Charity Living Streets has responded to new Health and Social Care Information Centre (HSCIC) statistics showing that one in three children leave primary school overweight by calling for more local authorites to recommend their Walk to School programme.
The percentage of final year primary school children who were overweight or obese increased to 33.9 per cent in 2011/12, up from 33.4 per cent in the previous year and Living Streets' chief executive Tony Armstrong believes this is no surprise given the lack of children who walk to school.
"As the number of children walking to school has decreased - currently only 48% - it's not surprising that obesity rates are rising," he said.
"Less than a third of boys and less than a quarter of girls get the recommended one hour of exercise each day. Walking to school is an easy way to fit some physical activity into their day and build healthy habits for the future. Our Walk to School programmes achieve a 32% increase in the number of children walking to school. They are healthier, have better concentration levels in class and learn valuable road safety skills.
"This is an issue of public health so there is a clear imperative for local authorities to ensure there are safe walking routes and well-designed and maintained streets for our children to enjoy."
Living Streets runs successful other projects to encourage people to walk such as WOW (Walk Once a Week) and Walk to Work Week which are aimed at counteracting the increase prevalence of unhealthy children.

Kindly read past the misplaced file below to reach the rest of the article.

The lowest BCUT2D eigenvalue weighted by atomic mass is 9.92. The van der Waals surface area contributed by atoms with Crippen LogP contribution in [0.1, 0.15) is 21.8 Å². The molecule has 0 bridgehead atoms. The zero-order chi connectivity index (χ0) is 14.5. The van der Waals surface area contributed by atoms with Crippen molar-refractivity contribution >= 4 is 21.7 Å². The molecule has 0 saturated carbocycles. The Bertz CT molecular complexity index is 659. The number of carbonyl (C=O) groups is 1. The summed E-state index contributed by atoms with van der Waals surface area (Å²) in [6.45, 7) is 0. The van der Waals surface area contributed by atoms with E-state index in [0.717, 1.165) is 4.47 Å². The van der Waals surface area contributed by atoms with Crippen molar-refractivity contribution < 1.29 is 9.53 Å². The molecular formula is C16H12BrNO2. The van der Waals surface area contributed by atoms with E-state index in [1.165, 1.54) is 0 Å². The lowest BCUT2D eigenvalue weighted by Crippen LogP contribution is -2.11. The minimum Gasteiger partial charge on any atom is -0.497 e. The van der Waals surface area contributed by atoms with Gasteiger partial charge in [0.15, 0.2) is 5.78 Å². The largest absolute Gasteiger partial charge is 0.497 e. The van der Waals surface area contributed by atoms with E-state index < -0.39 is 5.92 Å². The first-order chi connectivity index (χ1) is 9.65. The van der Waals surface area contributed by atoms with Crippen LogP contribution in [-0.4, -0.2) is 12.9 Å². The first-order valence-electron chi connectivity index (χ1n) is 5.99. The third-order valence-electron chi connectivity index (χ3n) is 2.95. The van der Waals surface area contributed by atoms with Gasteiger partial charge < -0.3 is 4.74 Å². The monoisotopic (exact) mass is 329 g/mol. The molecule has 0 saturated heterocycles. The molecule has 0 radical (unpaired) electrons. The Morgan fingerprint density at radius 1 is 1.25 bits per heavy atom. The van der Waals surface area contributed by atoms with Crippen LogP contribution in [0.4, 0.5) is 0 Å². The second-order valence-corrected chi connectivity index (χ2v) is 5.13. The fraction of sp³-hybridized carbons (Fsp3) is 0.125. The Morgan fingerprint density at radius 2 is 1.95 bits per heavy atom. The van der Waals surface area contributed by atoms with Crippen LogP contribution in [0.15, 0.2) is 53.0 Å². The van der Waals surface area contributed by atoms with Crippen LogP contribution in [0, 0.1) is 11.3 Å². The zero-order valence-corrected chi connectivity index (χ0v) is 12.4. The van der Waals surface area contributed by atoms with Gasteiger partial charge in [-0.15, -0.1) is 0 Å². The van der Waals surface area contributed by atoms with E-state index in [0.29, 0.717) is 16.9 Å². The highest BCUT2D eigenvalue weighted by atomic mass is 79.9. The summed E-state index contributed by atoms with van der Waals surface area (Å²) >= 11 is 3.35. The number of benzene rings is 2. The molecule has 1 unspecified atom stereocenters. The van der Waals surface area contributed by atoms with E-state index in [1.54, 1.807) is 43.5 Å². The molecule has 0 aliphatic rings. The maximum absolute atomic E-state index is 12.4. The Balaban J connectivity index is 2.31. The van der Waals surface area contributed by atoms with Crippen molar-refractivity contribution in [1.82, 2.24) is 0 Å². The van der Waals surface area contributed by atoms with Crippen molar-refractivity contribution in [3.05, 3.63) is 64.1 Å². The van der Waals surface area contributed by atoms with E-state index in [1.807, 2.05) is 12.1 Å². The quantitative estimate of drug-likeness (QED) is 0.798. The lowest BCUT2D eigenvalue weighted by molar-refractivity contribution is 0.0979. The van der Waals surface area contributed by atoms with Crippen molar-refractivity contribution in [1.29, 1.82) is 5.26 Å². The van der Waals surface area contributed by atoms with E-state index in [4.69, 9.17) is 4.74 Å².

Other findings in the HSCIC report include:
• North East Strategic Health Authority had the highest recorded prevalence among Reception Year children (24.5 per cent) while South East Coast had the lowest prevalence (20.7 per cent).
• London SHA had the highest recorded prevalence among Year 6 children (37.5 per cent) while South Central and South East Coast had the lowest recorded prevalence (30.8 per cent).
• Prevalence among children in both Reception Year and Year 6 increased in relation to deprivation levels - with children in the ten per cent most deprived areas more likely to be obese (12.3 per cent and 24.3 per cent respectively) than those in the ten per cent least deprived areas (6.8 per cent and 13.7 per cent).
• Year 6 children in urban areas were more likely to be obese (19.9 per cent) compared to those in towns and suburbs (16.3 per cent) and those in rural locations (15.6 per cent). A similar pattern was seen for Reception Year children (9.8 per cent, 8.1 per cent and 7.8 per cent respectively).
• Children who were Black or Black British were most likely to be obese both in Reception Year (15.6 per cent) and Year 6 (27.5 per cent) while Chinese children were those least likely to be obese both in Reception Year (7.3 per cent) and Year 6 (16.7 per cent).
For more information visitwww.livingstreets.org.uk
Posted 13/12/2012 by email@example.com